Digital technology is a major opportunity in a country where an entrepreneur, Verona Mankou, claims to have created the first African touch pad. If digital technology is probably too often presented as a totem that would solve all problems, it has at least the advantage of reducing costs and broadcasting to a much larger audience. In Congo, a small community of people living in Brazzaville has started a network in a social media platform that rapidly relays informations, especially to the connected diaspora. This network could have a major role in controlling the information although it is difficult to assess its actual impact in a country where the access to internet is limited to a minority of the population.
Another challenge is to be independent from politics. In a pyramidal system, it is difficult to be independent as the political debate in Congo is very limited and has lost all credibility. It is thus easier to focus instead on economic and social issues. There are very interesting projects such as the work of the Association Syfia (http://syfia.over-blog.com), supported by the European Union. The association is composed of a team of journalists who work on human rights issues in Congo. Syfia plays the role of a small news agency and offers reports on the daily struggles of citizens. The main issues concern the relationship between Bantu and indigenous people (pygmies) and the place of women in the economy and the society or environmental protection. Recently, a website http://www.ifrikiamag.com offered a comedic platform to decrypt the clichés or quirks of the Congolese society, and present some cultural operators in the country. Even media close to the President's entourage can diversify their programs and show stories and social issues that meet the actual concerns and expectations of the public, such as the new bimonthly Terrafrica and the private channel TV service Equator Service Television.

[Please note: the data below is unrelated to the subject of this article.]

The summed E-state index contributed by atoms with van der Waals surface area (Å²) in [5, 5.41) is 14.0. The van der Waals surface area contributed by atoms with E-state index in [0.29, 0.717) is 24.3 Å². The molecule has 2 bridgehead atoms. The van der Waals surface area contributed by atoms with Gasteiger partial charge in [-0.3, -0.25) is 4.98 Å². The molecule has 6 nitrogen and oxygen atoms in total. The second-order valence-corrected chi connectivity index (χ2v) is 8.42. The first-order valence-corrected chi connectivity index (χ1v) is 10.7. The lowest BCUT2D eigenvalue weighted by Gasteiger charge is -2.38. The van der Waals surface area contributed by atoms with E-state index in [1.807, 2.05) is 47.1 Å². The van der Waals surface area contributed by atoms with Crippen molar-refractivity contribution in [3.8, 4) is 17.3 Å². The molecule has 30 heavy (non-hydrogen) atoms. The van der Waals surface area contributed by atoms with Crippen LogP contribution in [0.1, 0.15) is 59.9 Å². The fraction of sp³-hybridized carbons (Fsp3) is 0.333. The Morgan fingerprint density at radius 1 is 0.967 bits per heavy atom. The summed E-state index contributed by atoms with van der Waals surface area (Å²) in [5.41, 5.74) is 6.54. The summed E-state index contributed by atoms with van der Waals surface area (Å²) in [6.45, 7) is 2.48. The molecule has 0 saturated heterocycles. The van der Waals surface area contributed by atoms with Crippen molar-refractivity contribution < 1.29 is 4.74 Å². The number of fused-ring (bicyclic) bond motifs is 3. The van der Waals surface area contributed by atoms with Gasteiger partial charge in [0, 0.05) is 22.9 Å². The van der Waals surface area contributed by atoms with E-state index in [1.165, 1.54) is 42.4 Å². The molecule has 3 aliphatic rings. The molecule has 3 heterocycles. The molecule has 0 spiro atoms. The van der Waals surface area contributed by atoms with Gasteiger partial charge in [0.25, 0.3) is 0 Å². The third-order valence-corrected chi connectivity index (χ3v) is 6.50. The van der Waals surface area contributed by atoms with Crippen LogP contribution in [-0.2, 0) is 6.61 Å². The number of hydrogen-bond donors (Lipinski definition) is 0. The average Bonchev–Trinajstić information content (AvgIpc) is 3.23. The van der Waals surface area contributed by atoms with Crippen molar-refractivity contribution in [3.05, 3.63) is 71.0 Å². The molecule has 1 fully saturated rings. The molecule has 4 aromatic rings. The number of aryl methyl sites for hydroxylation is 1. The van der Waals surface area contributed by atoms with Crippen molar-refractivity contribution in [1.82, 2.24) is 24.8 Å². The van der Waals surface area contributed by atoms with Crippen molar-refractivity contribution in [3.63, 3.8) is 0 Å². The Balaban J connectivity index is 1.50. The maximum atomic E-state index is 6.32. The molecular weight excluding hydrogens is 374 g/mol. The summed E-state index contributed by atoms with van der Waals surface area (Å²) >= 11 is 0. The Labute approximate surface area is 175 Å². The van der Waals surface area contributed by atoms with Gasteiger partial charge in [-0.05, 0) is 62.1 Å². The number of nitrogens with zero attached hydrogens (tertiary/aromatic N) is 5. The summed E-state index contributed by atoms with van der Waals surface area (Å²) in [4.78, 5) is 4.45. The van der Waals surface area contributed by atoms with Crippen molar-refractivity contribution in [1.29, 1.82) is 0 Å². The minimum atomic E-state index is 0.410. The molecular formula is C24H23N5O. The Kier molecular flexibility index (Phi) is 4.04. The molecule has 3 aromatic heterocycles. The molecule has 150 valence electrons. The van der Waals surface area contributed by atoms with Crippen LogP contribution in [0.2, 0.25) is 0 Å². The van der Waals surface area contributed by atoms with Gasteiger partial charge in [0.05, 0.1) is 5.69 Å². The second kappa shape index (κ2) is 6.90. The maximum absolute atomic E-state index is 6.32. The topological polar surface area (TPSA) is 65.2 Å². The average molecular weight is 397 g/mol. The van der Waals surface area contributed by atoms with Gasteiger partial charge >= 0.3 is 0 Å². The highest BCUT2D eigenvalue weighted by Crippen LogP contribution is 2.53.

Some might say that media avoids the political debate and concentrates on society and culture. However, in recent years, it is largely thanks to the artists and the vitality of the Congolese cultural scene (the playwright Dieudonné Niangouna, the dancer DeLaVallet Bidiefono, the visual artists Bill Kouélany and Gastineau Massamba …) that the dramas of the recent history of Congo could be analysed.
Translated by Aymeric LOUSSALA